The Military Lending Act (MLA) is a federal law that provides financial protection to active duty service members and their families. Enacted in 2006 and expanded numerous times, the MLA covers many forms of borrowing. The MLA offers safeguards against predatory lending practices like short-term, high-interest, and installment loans, which may threaten military readiness and servicemember enrollment.
What are MLA protections?
MLA protections include:
- An interest cap of 36% interest cap (known as the “Military Annual Percentage Rate” or “MAPR”)
- No mandatory allotments
- No prepayment penalty
- No mandatory waivers of state and federal consumer protections
- No requirement to supply creditors with access to bank accounts
Who is eligible under the MLA?
The MLA is intended for active duty United States service members, spouses, and certain dependents. Active reserve members, National Guard troops serving on Title 10 orders, and dependents with a valid military ID. Unfortunately, the MLA does not cover retired service members unless they are dependents of an MLA-covered servicemember.
What types of borrowing does the MLA cover?
The MLA covers a wide variety of personal loans, including:
- Payday loans
- Deposit advance loans
- Overdraft lines of credit
- Vehicle title loans
- Installment loans
However, some types of loans are not covered by MLA, including:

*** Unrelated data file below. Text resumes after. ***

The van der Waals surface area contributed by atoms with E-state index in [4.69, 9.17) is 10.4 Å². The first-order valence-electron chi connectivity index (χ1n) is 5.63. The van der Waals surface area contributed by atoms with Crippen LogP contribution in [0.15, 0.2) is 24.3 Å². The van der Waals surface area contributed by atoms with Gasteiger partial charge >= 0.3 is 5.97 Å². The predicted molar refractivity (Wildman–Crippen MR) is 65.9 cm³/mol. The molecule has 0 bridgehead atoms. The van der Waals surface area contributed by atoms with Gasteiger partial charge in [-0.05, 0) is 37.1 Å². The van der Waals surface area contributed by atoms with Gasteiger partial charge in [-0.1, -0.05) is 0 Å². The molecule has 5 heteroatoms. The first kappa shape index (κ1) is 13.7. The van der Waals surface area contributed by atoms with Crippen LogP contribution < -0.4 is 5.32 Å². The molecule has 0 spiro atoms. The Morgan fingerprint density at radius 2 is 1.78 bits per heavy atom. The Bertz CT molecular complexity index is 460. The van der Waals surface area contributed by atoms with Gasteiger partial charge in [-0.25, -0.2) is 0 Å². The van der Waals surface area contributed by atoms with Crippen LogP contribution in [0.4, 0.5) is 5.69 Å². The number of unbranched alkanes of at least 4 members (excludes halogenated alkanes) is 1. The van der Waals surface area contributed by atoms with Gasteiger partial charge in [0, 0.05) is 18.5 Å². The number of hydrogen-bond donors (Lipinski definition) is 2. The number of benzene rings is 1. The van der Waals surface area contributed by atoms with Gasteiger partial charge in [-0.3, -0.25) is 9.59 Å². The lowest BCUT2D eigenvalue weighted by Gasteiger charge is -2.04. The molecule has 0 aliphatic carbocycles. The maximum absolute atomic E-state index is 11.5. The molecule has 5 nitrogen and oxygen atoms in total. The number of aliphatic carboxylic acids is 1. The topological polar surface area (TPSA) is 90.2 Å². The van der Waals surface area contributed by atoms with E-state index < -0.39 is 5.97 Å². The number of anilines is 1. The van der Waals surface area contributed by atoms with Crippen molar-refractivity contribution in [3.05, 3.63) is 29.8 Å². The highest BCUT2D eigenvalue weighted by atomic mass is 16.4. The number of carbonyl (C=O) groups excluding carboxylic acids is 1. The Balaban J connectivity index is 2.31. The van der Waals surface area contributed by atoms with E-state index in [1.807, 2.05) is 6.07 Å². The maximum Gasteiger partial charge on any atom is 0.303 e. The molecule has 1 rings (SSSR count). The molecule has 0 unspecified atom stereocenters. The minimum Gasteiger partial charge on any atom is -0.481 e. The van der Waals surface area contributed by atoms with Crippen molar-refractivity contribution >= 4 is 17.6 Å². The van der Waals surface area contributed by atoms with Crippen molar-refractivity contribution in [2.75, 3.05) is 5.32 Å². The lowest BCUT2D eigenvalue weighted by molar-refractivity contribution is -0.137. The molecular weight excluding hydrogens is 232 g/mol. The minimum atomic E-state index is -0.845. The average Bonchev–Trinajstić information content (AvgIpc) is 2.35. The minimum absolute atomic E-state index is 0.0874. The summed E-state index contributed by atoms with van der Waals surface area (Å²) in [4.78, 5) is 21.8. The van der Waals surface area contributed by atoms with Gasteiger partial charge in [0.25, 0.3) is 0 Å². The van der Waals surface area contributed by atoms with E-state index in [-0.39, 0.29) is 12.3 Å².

- Mortgages to build or buy a house
- Refinanced Mortgages
- Home equity loans or home equity lines of credit (HELOC)
- Reverse Mortgages
- Auto loans secured by that vehicle
- Some types of collateralized loans
The MLA does not cover credit that began prior to one’s MLA eligibility, and the protections on credit also end once MLA eligibility ends. It also does not cover borrowing done for commercial and business reasons, nor do they protect institutions and corporations. Before agreeing to a loan, it is vital for you to understand its relationship to the MLA and whether it is covered or not.
What kind of relief is available if a lender violates the MLA?
You may be entitled to financial relief if a lender violated your rights under the MLA. Credit agreements that do not comply with the MLA are void from inception and you should be able to recover money spent on these illegitimate loans. Of course, you should consult with an experienced attorney to find out if you are eligible to bring a lawsuit under the MLA.
What should I do if I think my MLA rights have been violated?
Edelson Lechtzin LLP is a national class action law firm with offices in Pennsylvania and California. In addition to cases involving consumer fraud, our lawyers focus on class and collective litigation in cases alleging violations of the federal antitrust laws, securities and investment fraud, wage theft and unpaid overtime, employee benefits plans, and dangerous and defective drugs and medical devices.